A collective aaaagghh went up. The other side must have scored against Arsenal, Alok thought. He realised that he wanted to, or rather ought to, take a leak. Maybe he could call the police emergency number from the loo. As he got up someone noticed and said, ‘the wog’s a-leavin.’

‘Just to the gents,’ Alok pointed to the sign saying Toilets and gave the mob a big smile. A tall and clean shaven man walked up to him and roughly shoved him back to his seat. Alok stood up once more, but now he was feeling very light-headed. He was pushed back into his seat once more.

‘Fuck you bastard,’ he screamed at the man.

‘Just wait you monkey, I’m gonna tear you up inna tiny lil pieces.’

There was nothing much to do other than to sit back and drink. After a few minutes, Alok felt warm piss dribbling out of him to the seat. Soon it became a torrent. It didn’t matter, did it? Soon, nothing would matter.

There was one more collective exclamation and a few seconds of stunned silence. ‘Two down and just ten more minutes to go,’ he heard a commentator say on TV. Alok considered dashing to the door and making good his escape. He stood up and realised that he was reasonably drunk, but the place was still jam packed and unless they made way for him, he was going nowhere.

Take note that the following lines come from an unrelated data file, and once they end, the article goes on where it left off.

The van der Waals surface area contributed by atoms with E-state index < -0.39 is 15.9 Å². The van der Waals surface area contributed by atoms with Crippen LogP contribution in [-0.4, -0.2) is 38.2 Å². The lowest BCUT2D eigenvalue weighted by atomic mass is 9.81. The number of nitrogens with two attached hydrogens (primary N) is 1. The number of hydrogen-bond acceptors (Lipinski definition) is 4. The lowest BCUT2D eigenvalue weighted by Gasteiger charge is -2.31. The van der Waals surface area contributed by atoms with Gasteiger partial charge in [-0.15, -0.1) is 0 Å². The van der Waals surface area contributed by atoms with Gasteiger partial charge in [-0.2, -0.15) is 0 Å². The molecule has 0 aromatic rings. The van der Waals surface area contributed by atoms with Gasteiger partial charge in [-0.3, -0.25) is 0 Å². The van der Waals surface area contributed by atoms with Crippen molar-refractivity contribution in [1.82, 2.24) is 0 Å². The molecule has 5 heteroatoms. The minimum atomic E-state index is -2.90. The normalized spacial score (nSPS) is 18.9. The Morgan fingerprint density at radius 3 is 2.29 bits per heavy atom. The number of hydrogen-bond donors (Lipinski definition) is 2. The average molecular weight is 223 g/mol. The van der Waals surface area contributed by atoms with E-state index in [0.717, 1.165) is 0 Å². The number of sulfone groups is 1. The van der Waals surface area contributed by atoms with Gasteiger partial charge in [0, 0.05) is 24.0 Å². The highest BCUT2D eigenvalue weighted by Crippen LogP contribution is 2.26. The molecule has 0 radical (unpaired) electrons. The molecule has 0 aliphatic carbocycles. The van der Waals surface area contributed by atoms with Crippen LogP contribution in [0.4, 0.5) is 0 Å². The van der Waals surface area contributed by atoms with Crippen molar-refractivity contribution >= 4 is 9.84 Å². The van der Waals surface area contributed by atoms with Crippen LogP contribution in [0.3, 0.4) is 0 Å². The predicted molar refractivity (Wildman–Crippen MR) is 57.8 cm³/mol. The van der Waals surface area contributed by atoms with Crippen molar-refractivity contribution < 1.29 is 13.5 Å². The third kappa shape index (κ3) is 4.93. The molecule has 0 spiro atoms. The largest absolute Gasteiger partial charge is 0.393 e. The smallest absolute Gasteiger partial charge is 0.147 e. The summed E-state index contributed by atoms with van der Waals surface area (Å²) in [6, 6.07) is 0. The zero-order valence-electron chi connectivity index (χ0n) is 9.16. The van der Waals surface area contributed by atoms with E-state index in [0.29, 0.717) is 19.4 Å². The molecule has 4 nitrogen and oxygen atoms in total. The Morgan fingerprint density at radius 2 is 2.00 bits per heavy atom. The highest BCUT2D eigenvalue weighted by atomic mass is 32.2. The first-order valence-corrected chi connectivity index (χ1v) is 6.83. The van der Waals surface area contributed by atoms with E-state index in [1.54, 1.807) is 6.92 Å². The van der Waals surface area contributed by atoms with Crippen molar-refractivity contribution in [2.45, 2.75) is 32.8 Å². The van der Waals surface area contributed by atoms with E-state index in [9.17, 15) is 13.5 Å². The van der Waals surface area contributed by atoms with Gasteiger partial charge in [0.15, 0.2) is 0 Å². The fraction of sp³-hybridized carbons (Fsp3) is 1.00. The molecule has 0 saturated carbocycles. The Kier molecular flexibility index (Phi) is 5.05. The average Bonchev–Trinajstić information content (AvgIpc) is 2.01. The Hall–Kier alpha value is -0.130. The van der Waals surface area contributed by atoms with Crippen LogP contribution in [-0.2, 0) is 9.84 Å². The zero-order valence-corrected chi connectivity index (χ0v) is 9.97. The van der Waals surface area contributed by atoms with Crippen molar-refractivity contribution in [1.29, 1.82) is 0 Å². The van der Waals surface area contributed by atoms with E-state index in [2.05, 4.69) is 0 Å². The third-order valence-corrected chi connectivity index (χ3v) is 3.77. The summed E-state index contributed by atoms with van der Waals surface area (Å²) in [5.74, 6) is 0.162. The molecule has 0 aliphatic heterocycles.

‘Why don’t we go out now?’ a man turned around and suggested to him.

‘That’ll be more fun than watching this shit,’ his neighbour agreed.

Alok quickly drank the last of his wine and picked up his bag. He was quite drunk, but he was very scared too. Should he put up the pretence of a fight? No, it would be best to go down quickly. No, he would stay on his feet, for if he went down, they might kick him to death.

‘Ready mate?’ a man asked him with the sort of kindness and affection one would show to a prize bull being sent into a bull fighting ring .

‘Giv’im an ‘ed start,’ someone suggested and they quickly made way for him to leave. There was not much to do, but to start running. Alok wanted to laugh. Sagan and Chaaya must have suffered a lot more when they crashed. If only Sagan hadn’t made a big fuss and insisted on sitting in front, he might have been saved. No, if Sagan had not insisted on sitting in front, Chaaya would have sat where Sagan sat. If only his right leg had pressed the brakes two seconds earlier, if only…

As the cold air hit him, Alok realised that he was now out of the pub. He started to run along the pavement, back to the tube station rather than towards his home, his heart thudding with fear and his head throbbing. If only he could get to the station, there would be people and security cameras around! The summer sun had disappeared and the footpath was deserted and dark. If only he had waited till the game was over, there would have been a lot of people on the streets and somebody might have saved him from the mob. He was such a fool. He should have had two or three more drinks at the Counting House, got slightly drunk and then gone home. He might not even have paid much attention to the man with the mobile phone.